We called the grandparents tonight and had good conversations with your parents and mine. Moe tells us is days away from getting the go-ahead to put weight on his foot if all has healed properly. Silver has one last round of chemicals on Tuesday and then gets a six month break. Stan is experimenting with an apple tart.
Madeleine and Eitan both made a good effort with their home work. No complaining and everything complete by dinner time tonight. Kumon and chores done too (though I can't figure out how to get the hoses back in the casings).
The big news is Madeleine found a tiny black fish in the pond and went to the moon with happiness. She wants to add it to her fishtank but in the interim has put it in a plastic tub in the back garden and named it Frank.
Sunday, September 20
The sun coming up but still dark yet 1,000s of runners head in one direction: to the starting gate. Oh, the humanity. I pass beside the famous Brandenburg Gate along with everybody else then sit for an hour on the steps of the Reichstag. A park takes the inflow and bag checks just beyond. Soon later, I make my way to the course. Temperature warm for a marathon – maybe 17 or 18 degrees – and the excitement palpable. As always, the toilet lines forever and I feel sorry for the women, who comprise maybe 80%. Us dudes just piss wherever like the dogs.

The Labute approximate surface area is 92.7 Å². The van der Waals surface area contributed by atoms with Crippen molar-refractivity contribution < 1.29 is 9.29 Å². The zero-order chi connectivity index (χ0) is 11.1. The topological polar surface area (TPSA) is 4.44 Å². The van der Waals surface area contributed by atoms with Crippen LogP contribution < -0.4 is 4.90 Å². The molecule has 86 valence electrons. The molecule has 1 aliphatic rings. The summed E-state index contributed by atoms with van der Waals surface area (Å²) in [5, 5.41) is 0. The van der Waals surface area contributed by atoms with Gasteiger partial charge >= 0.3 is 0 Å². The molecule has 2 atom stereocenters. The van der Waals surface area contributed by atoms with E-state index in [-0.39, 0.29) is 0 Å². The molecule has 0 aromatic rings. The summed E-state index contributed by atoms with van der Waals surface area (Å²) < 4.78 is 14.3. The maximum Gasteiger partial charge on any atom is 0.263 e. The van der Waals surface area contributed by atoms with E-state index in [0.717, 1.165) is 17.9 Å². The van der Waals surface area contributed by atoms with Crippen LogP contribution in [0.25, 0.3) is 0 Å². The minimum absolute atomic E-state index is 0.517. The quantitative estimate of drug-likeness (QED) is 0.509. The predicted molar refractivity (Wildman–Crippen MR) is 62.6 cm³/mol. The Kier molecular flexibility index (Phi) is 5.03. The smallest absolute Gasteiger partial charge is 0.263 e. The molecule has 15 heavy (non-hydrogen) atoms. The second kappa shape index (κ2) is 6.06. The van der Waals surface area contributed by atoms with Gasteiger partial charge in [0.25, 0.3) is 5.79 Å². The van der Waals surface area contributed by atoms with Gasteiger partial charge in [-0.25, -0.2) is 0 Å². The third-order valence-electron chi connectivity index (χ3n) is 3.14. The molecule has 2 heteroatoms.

Saturday, September 19
Whose driving the same way
I picture my own grave
This fear's got a hold on me
Yes, this fear's got a hold on me
Yes, this fear's got a hold on me "
Friday, September 18
Pictured, the symbol of Berlin and indeed, Germany. It is also where I will start and (I do hope) finish the marathon. The weather could not be better - today about 17 degrees and sunny yet autumnal. Most of the streets being shut down as I write though still 37 hours to the event (but who's counting). This year's buzz about the great Haile Gebreselassie who owns the World Record in 2:03:59 which he set last year on this very course. He thinks he can go 2:03:30 Sunday and even sub-2:03 "on a perfect day." Pushing him are Duncan Kibet and Sammy Korir, both from Kenya and both under 2:05. In fact, this is the fastest men's marathon ever assembled with 11 runners under 2:10. To put this in perspective, the winning time as recently as 1993 was 2:10:57. I recall as a swimmer seeing age-group dudes achieving miraculous results - like John Mykannan or Jeff Kostoff, both in Southern California, swimming under 4:20s for the 500 yard freestyle which was not far off the American record back in the early 1980s (I got to know John BTW since we trained together when he was at Cal; he went on to win the 400 meters silver in Los Angeles before college; Kostoff joined Stanford and broke every short-course distance record in the books). This is how I feel about the elite athletes: super human, inspirational.